General Reading on environmental problems in the ancient world
Thommen, Lukas. An Environmental History of Ancient Greece and Rome, translated by Philip Hill. Cambridge and New York: Cambridge University Press, 2012.
Shipley, Graham & John Salmon, Human Landscapes in Classical Antiquity. London, Routledge 1996.
Hughes, J. Donald, Pan's travail : environmental problems of the ancient Greeks and Romans. Baltimore, Johns Hopkins University Press, 1994.
Hughes, J. Donald: Environmental problems of the Greeks and Romans: ecology in the ancient Mediterranean, Baltimore, Md.: John Hopkins Univ. Press, 2014.
Fedeli, P., La natura violata. Ecologia e mondo romano. Palermo 1990.
Wilson, Andrew I. - Approaches to quantifying Roman trade. Quantifying the Roman economy : 213-249.
Salmeri, Giovanni. - Central power intervention and the economy of the provinces in the Roman empire : the case of Pontus and Bithynia. Patterns in the economy of Roman Asia Minor : 187-206.
Holleran, Claire. - Migration and the urban economy of Rome. Demography and the Graeco-Roman world : 155-180.
Levick, Barbara Mary. - The Roman economy : trade in Asia Minor and the niche market. G&R 2004 Ser. 2 51 (2) : 180-198.
Ballet, P., ed., La ville et ses déchets dans le monde romain. Rebuts et recyclages. Montagnac 2003.
Hughes, J.D., How the ancients viewed deforestation. Journal of Field Archaeology 10, 1983, 437-43.
Hanson, William S. - Forest clearance and the Roman army. Britannia 27, 1996, 354-358.
Dumayne, Lisa. - The effect of the Roman occupation on the environment of Hadrian's wall : a pollen diagram from Fozy Moss, Northumbria. Britannia 25, 1994, 217-224.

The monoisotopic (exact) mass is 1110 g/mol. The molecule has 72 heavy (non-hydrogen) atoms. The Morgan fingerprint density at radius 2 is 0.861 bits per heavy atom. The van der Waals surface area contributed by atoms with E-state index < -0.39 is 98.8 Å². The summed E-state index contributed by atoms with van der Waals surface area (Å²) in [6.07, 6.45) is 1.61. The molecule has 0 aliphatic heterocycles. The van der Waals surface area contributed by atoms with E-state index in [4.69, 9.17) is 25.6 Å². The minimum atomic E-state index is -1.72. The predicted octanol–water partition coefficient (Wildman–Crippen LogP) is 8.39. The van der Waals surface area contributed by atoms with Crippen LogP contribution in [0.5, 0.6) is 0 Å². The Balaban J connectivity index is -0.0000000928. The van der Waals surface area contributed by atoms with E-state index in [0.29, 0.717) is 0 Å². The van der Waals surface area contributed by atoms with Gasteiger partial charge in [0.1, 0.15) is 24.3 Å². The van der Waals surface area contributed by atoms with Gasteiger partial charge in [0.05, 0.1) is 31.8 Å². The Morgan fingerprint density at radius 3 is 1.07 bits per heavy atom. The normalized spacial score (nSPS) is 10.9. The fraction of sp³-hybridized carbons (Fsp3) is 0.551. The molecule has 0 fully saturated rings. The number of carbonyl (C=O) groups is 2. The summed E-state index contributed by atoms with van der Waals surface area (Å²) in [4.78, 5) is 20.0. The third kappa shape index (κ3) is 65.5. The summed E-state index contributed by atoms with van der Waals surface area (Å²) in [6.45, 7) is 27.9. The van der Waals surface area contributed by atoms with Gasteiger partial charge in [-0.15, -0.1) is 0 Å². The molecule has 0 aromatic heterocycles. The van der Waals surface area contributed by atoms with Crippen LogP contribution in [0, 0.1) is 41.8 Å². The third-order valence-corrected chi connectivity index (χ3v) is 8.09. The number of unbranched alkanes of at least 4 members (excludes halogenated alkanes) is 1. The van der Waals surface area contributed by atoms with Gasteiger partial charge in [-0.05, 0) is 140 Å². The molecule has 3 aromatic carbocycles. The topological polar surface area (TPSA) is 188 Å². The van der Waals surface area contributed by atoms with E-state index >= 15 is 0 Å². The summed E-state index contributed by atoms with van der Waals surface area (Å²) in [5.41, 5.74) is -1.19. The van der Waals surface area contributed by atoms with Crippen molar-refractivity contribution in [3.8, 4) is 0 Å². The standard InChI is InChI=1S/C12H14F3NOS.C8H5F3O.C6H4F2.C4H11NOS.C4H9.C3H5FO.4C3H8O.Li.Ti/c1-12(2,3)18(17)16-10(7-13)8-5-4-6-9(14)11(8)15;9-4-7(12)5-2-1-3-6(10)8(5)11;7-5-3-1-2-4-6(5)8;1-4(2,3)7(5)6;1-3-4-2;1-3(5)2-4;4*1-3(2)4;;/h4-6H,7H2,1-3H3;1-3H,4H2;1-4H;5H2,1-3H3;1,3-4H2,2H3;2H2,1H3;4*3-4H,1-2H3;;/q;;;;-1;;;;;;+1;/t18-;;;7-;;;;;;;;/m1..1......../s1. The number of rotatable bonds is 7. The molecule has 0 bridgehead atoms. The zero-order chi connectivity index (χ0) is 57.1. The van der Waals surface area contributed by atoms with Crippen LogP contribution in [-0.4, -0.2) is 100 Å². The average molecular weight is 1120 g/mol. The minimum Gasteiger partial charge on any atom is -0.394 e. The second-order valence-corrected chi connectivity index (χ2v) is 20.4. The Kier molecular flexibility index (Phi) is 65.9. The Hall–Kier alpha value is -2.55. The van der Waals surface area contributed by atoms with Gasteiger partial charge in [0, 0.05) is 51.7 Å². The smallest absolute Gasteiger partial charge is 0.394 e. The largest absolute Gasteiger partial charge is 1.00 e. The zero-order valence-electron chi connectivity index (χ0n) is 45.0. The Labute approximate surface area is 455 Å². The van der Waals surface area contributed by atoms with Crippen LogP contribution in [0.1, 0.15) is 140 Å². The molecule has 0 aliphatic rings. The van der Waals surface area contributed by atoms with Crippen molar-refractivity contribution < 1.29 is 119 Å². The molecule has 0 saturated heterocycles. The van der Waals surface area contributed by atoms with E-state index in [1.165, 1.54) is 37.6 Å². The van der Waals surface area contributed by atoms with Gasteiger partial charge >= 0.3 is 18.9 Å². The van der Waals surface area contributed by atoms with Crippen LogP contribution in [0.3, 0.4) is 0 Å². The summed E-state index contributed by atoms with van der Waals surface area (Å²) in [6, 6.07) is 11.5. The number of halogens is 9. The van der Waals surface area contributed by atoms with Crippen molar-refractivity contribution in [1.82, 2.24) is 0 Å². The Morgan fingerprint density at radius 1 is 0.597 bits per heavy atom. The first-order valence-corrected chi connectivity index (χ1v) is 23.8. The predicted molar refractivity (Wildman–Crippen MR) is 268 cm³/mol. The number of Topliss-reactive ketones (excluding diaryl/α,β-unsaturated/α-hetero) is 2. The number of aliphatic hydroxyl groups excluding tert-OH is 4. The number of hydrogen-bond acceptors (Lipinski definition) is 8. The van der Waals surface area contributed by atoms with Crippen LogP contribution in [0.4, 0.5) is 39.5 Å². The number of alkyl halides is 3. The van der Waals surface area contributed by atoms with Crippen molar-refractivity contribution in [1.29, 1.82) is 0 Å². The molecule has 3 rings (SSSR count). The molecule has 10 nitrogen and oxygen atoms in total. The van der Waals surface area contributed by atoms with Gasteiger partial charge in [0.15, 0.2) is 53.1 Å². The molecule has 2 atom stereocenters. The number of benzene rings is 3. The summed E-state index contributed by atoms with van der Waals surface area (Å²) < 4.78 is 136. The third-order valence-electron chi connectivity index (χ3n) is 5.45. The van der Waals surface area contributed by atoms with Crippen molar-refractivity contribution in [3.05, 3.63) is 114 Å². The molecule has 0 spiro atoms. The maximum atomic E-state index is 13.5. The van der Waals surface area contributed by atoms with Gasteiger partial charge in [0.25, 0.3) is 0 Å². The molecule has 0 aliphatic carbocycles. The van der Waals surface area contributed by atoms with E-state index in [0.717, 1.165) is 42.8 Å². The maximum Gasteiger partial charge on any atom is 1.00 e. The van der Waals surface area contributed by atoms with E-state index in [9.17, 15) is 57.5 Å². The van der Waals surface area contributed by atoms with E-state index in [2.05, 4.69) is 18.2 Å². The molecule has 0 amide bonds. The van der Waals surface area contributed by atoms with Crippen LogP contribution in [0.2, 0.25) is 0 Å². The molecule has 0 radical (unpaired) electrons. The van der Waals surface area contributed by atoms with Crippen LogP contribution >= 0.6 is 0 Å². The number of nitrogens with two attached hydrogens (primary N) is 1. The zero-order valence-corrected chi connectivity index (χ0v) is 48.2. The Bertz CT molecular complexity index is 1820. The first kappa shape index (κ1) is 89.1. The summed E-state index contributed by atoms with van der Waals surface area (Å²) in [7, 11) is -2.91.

Garnsey, Peter: Famine and food supply in the Graeco-Roman world : responses to risk and crisis, Cambridge: Cambridge Univ. Pr., 1988.
Vögler, G. - Öko-Griechen und grüne Römer. Zurich 1997.
Groot, Maaike: Animals in ritual and economy in a Roman frontier community : excavations in Tiel-Passewaaij. Amsterdam: Amsterdam Univ. Press, 2008 (Amsterdam archaeological studies ; 12).
Ortloff, Charles R.: Water engineering in the ancient world : archaeological and climate perspectives on societies of ancient South America, the Middle East, and South-East Asia. Oxford: Oxford Univ. Press, 2009
Drasch, G. A., Lead burden in prehistorical, historical and modern bones, The Science of Total Environment 24, 1982, 199-231.
Nriagu, J. O., Lead and lead poisoning in Antiquity, New York 1983.
Roman toilets : their archaeology and cultural history, ed. by Gemma C. M. Jansen, Ann Olga Koloski-Ostrow and Eric M. Moormann ; with contrib. by Jesús Acero Pérez et alii. Leuven : Peeters, 2011.
Hong, S. et alii, Greenland Ice Evidence of Hemispheric Lead Pollution two millennia ago by Greek and Roman civilisations, Science 265, 1994, 1841-3.
Wertime, T. A., The Furnace vs. the Goat. The Pyrotechnologic Industries and Mediterranean Deforestation in Antiquity, Journal of Field Archaeolgy 10/4, 1983, 445-52.
Kooistra, L.I: Could the local population of the Lower Rhine delta supply the Roman army? Part 1: The archaeological and historical framework, 2013. In: Journal of Archaeology in the Low Countries. (2013) S. 5.
Morizot, Pierre. - Impact de l'armée romaine sur l'économie de l'Afrique. In: The Roman army and the economy : 345-374.